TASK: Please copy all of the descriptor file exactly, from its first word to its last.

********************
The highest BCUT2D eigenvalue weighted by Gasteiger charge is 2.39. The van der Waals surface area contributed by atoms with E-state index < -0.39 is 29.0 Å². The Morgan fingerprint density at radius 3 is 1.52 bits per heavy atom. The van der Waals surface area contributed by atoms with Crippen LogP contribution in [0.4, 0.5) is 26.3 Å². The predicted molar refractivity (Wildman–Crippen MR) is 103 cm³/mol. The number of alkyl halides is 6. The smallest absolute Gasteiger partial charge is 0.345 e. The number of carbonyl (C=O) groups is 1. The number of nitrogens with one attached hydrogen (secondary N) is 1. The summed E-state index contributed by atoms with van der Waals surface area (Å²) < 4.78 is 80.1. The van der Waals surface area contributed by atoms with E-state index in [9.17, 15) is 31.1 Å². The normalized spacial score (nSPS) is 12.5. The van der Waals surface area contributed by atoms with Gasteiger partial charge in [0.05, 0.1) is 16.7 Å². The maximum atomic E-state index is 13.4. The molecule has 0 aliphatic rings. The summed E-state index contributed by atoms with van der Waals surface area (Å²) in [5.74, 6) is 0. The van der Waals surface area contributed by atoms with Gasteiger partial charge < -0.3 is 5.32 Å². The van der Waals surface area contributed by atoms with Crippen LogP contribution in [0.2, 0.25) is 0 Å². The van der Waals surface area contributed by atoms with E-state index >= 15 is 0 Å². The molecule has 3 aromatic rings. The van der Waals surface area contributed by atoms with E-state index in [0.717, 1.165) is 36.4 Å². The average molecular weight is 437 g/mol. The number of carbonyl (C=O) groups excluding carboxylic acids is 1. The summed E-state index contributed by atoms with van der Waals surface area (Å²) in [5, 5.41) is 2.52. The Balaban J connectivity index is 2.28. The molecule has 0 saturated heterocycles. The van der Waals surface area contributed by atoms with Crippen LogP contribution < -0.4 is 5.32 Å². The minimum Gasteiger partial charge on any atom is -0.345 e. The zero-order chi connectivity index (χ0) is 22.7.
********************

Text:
The highest BCUT2D eigenvalue weighted by Gasteiger charge is 2.39. The van der Waals surface area contributed by atoms with E-state index < -0.39 is 29.0 Å². The Morgan fingerprint density at radius 3 is 1.52 bits per heavy atom. The van der Waals surface area contributed by atoms with Crippen LogP contribution in [0.4, 0.5) is 26.3 Å². The predicted molar refractivity (Wildman–Crippen MR) is 103 cm³/mol. The number of alkyl halides is 6. The smallest absolute Gasteiger partial charge is 0.345 e. The number of carbonyl (C=O) groups is 1. The number of nitrogens with one attached hydrogen (secondary N) is 1. The summed E-state index contributed by atoms with van der Waals surface area (Å²) < 4.78 is 80.1. The van der Waals surface area contributed by atoms with E-state index in [9.17, 15) is 31.1 Å². The normalized spacial score (nSPS) is 12.5. The van der Waals surface area contributed by atoms with Gasteiger partial charge in [0.05, 0.1) is 16.7 Å². The maximum atomic E-state index is 13.4. The molecule has 0 aliphatic rings. The summed E-state index contributed by atoms with van der Waals surface area (Å²) in [5.74, 6) is 0. The van der Waals surface area contributed by atoms with Gasteiger partial charge < -0.3 is 5.32 Å². The van der Waals surface area contributed by atoms with Crippen LogP contribution in [0.2, 0.25) is 0 Å². The van der Waals surface area contributed by atoms with E-state index >= 15 is 0 Å². The molecule has 3 aromatic rings. The van der Waals surface area contributed by atoms with E-state index in [0.717, 1.165) is 36.4 Å². The average molecular weight is 437 g/mol. The number of carbonyl (C=O) groups excluding carboxylic acids is 1. The summed E-state index contributed by atoms with van der Waals surface area (Å²) in [5, 5.41) is 2.52. The Balaban J connectivity index is 2.28. The molecule has 0 saturated heterocycles. The van der Waals surface area contributed by atoms with Crippen LogP contribution < -0.4 is 5.32 Å². The minimum Gasteiger partial charge on any atom is -0.345 e. The zero-order chi connectivity index (χ0) is 22.7.